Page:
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China Backlash a Risk for Korean Stocks From Presidential Race

  • Candidate pledges to expand U.S. missile system if elected
  • China retaliated economically when Thaad was first deployed
Yoon Suk-yeol, presidential candidate from the main opposition People Power Party, during a presidential debate in Seoul on March 2.

Yoon Suk-yeol, presidential candidate from the main opposition People Power Party, during a presidential debate in Seoul on March 2.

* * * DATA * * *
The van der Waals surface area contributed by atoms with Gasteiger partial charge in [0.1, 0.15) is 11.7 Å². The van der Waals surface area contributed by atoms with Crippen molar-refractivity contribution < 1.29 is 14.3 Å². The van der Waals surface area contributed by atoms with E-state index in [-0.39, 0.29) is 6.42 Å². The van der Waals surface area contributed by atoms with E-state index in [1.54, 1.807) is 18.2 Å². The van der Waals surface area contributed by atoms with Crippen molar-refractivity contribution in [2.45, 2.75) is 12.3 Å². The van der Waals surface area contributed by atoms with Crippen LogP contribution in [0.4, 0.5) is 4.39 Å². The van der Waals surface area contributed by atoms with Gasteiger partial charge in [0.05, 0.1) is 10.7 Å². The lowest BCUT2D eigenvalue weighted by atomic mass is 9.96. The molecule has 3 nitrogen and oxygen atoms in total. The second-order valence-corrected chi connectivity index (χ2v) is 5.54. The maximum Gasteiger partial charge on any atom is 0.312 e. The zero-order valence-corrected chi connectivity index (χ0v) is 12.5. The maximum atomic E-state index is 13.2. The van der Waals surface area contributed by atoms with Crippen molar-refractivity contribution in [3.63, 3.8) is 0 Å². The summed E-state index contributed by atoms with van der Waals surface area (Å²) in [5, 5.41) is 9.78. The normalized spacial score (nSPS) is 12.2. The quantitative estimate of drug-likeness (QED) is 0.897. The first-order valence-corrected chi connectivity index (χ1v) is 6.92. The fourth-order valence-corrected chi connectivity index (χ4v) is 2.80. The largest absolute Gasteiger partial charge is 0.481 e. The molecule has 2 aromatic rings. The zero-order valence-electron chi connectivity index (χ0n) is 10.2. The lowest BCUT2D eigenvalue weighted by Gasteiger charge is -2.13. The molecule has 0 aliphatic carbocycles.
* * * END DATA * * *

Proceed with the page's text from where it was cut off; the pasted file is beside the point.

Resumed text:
Photographer: Lee Young-ho/Sipa/Bloomberg

Military policy looms as a risk for South Korean stocks as one of the leading contenders in its presidential election calls for the expansion of a missile defense system that in the past angered Beijing and led to consumer boycotts.

Analysts see shares of companies spanning cosmetics and confectionery to arts, entertainment and tourism as the first to suffer if Korea draws China’s ire again, like it did the last time a conservative party candidate won office. These sectors went from market darlings in 2015 to laggards the following year when Chinese travelers shunned the destination and its shoppers turned away from Korean products.